Or another example of an experienced player not consistently able to succeed (baseball home runs, a world number one player knocked out of Wimbledon early)
The nature of the game means that the volatility remains high (it is often designed that way) but the skill level may still be extremely high and difficult to master.

2, Low volatility with evenly matched players does not mean low skill
Think of a game where you only watch match-ups between players of very equal abilities. If you do not share the high levels of skill, then it is easy to think that the outcome is random and the participants’ skill level are not that high.

An example of this is in car racing. I see in Nascar that people drive flat out round and around in circles – not that hard. Even Formula 1 does not look too tricky. I know how to drive and what they are doing looks like my experience of driving. I didn’t really understand the level of skill involved until I went on a track day and witnessed how far even the best amateurs were from professional times, and how much further a decent amateur was from me.


Appreciating how volatility will mask the underlying features of a game is important, to the outsider it is easy to assume that an uncertain outcome implies randomness or low skill.

This is flawed logic.

Games 2 Why do we play games?

A simple answer that many people will come up with is that we play games to win. But I think this is much less true than people think and many other aspects of games are more important. Participating in a game and also being a spectator can often be hugely enjoyable irrespective of who wins. There is clearly a lot more to games than winning.

For a start, it’s important to consider what we mean by “winning”. Does it mean the same to all participants?

Some examples

Playing golf with friends, is the objective to have the fewest number of strokes over 18 holes? I know plenty of people whose play is not consistent with that. Other goals are often far more important. The desire to hit the longest drive of the day, the most outrageous recovery, get a birdie or simply to have the best story to tell in the bar later.

Do people really play poker to win money? I think we do it because it is fun and it is often the outrageous play that generates the best story. The worst poker players often have the best stories.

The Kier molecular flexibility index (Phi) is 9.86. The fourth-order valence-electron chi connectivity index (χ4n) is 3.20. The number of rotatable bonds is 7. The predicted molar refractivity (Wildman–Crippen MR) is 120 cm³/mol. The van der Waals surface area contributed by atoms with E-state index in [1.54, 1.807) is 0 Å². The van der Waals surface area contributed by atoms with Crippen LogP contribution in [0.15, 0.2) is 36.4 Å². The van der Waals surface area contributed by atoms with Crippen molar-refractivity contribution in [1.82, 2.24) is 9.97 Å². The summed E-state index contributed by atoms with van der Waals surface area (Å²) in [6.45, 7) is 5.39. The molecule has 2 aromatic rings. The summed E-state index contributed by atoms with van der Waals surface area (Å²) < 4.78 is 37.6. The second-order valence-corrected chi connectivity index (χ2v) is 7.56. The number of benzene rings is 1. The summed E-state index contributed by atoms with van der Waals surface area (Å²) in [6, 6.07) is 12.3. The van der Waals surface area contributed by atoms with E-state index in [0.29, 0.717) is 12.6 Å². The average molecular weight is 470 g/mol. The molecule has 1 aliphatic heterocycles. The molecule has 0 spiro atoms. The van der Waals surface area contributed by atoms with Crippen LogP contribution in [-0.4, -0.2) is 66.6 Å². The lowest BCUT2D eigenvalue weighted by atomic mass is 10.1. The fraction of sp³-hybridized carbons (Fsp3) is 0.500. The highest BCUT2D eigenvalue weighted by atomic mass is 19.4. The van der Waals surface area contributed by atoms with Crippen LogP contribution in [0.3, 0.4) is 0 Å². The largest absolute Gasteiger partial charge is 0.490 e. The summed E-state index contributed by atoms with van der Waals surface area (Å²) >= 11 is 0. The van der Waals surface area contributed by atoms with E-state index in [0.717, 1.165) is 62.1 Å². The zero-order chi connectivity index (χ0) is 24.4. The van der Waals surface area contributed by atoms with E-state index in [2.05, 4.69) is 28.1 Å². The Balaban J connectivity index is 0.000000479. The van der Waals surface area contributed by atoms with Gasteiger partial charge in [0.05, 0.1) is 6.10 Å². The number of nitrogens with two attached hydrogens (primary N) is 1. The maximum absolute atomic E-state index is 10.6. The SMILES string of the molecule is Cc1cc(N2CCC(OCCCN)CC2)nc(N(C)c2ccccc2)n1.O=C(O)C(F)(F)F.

In these two examples, it is clear the enjoyment of the game is not purely coming from “winning”. The thrill of participating comes from the volatility of the outcome and is highly enjoyable, and this is a similar motivation for being a spectator as well.

In the previous post, I introduced the idea that we can categorise games according to both skill and volatility. These different categories have important consequences for why people play these games.

Spectating versus Participating
If we think about the quadrants for participants versus spectators, the experiences are similar but not the same.

Low Skill Games

Whereas low skill games can be fun to play if there is high volatility in the outcome (e.g. snakes and ladders or roulette), it is debatable how entertaining they will be to watch. Enjoyment would most likely come from the seeing the joy of your children playing or the drama of the emotions of the participants.

High Skill Games

What is perhaps less obvious is that adding volatility even to highly skilled games generally makes them more enjoyable both as a participant and spectator.

Social games – add volatility
If you want to play a game of skill socially with friends, it is helpful if there is a decent amount of volatility in the game. This will mean that even with a decent mismatch in ability, none of the players can be sure of the outcome and on any given day anyone might win. Therefore, pool is a much more fun game to play with a mixed group of friends than snooker.
Importantly these sorts of games will be highly enjoyable for spectators, the level of volatility creates an enjoyable amount of uncertainty in the results.

Serious Games – low volatility

Games with low volatility and high skill can be extremely engaging. A game of chess in a tournament between 2 players of similar standard with a long-time limit is an absorbing pursuit. Equal matched opponents make it difficult to call. These types of games can be fantastic as a participant, as you know how you play on the day is all that matters. Luck has a very minor part to play.

As a spectator, this game may not be much fun at all!